In 2008, nearly 70,000 children under 5 treated after accidentally swallowing drugs
MONDAY, Oct. 25 (HealthDay News) -- Children under the age of 5 made up two-thirds of emergency department visits for accidental ingestion of drugs in 2008, according to a new report issued by the Substance Abuse and Mental Health Services Administration (SAMHSA).
The report, based on data captured by SAMHSA's 2008 Drug Abuse Warning Network, which monitors drug-related hospital emergency department visits nationwide, was developed to inform policy makers and service providers on behavioral health issues.
The report showed that male children made up slightly more than half of emergency department visits for accidental drug ingestion in children under 5, 2-year-olds accounted for 42.3 percent of the visits, and 1-year-olds made up 29.5 percent of the visits. Central nervous system drugs were involved in 40.8 percent of the cases, mostly pain relievers (21.1 percent) and anti-anxiety and insomnia drugs (11.6 percent). Most patients, 85.3 percent, were treated and released, while 8.7 percent were admitted.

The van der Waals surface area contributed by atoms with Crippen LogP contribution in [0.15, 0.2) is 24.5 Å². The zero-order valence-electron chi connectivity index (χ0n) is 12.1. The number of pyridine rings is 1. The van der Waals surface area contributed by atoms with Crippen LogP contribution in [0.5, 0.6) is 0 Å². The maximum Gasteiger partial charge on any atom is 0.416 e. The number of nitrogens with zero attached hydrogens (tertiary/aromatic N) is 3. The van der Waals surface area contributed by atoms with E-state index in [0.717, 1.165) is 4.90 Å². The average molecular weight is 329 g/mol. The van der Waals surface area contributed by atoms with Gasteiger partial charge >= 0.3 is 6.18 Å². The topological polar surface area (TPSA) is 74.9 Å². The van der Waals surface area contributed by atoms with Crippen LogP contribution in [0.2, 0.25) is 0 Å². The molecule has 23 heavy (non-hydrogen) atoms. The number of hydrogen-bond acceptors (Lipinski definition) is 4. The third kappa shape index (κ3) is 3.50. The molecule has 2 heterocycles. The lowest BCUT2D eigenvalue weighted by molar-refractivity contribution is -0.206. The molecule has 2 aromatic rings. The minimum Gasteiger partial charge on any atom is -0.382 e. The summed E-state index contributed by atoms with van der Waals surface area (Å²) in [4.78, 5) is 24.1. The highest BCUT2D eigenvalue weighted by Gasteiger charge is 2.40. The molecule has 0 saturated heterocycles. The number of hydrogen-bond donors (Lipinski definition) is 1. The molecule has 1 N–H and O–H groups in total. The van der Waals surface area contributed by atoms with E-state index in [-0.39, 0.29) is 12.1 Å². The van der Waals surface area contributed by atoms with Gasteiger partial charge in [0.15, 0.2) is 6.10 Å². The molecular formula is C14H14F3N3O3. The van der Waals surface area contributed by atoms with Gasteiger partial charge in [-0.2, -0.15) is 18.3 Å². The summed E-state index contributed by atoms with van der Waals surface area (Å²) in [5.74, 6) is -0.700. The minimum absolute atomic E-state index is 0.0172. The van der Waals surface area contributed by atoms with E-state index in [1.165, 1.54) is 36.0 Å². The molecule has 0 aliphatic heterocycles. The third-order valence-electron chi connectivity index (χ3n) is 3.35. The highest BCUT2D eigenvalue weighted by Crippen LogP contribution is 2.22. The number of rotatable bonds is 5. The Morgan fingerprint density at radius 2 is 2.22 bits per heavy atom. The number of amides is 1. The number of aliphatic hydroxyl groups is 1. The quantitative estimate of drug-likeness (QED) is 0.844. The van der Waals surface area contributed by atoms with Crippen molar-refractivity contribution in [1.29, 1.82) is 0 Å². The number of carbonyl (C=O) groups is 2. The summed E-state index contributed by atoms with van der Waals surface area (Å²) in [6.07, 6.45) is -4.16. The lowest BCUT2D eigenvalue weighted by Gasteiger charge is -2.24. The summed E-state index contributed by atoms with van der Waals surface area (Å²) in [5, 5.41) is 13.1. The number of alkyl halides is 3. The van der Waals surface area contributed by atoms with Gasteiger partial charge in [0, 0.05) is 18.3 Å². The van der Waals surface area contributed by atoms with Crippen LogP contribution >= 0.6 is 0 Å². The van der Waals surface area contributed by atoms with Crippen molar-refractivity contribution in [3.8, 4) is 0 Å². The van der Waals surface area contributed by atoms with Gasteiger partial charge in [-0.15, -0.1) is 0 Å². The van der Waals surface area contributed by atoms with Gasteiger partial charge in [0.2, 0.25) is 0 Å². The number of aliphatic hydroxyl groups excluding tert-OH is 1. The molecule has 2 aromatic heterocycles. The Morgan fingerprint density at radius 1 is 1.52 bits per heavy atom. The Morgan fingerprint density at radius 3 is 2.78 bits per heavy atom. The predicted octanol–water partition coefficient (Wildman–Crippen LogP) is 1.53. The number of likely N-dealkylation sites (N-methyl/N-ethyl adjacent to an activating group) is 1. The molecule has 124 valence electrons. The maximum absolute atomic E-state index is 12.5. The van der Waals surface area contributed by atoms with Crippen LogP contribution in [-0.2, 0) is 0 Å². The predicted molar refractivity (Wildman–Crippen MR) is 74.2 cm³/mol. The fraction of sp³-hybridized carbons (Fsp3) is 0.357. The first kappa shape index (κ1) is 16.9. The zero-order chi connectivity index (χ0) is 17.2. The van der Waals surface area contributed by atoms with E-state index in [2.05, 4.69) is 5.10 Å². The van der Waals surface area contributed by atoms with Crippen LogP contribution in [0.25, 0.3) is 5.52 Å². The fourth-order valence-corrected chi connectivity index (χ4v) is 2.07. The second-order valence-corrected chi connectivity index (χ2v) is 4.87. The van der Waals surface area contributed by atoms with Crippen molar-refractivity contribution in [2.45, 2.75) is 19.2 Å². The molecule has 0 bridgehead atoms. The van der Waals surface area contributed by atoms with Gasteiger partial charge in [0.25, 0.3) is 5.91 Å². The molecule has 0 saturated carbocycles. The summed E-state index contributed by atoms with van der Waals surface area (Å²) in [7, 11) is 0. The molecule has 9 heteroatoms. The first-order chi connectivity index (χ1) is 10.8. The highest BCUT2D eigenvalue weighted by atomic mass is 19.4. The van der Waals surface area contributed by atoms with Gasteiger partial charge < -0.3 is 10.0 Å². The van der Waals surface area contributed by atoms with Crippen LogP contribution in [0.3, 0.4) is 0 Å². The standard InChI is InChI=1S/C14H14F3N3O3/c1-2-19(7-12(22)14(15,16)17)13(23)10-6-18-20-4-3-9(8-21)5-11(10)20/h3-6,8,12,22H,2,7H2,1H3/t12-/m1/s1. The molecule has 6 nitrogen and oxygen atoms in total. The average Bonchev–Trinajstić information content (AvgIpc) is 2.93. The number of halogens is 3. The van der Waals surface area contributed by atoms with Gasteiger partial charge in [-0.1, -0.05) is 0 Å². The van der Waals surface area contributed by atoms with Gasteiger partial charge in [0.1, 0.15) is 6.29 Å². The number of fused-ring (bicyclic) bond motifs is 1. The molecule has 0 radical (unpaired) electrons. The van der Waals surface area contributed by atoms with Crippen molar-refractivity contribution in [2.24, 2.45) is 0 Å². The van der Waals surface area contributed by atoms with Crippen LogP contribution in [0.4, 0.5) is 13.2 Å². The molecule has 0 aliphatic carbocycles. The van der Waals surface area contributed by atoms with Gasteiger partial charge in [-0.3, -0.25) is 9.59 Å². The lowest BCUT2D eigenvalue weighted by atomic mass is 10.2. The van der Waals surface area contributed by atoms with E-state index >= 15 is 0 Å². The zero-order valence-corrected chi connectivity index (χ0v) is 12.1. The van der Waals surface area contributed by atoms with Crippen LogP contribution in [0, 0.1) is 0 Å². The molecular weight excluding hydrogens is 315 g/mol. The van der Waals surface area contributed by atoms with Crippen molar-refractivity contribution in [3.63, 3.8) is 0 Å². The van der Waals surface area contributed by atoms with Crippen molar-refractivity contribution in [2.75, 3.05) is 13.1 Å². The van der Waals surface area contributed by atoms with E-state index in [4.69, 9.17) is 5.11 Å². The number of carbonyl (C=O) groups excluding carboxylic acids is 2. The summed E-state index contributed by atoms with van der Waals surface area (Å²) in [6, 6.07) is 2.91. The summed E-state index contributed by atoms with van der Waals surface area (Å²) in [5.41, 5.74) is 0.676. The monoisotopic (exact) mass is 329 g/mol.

"Poisoning is one of the most common childhood injuries. Most of the time it happens right at home," SAMHSA administrator, Pamela S. Hyde, J.D., said in a statement. "Locking up drugs and properly disposing [of] leftover or expired drugs can save lives. Studies like this one that measure the impact on the health care system of accidental ingestion of drugs also [provide] us an opportunity to get the message out to parents and caregivers that there are simple steps they can take to prevent accidental drug ingestion."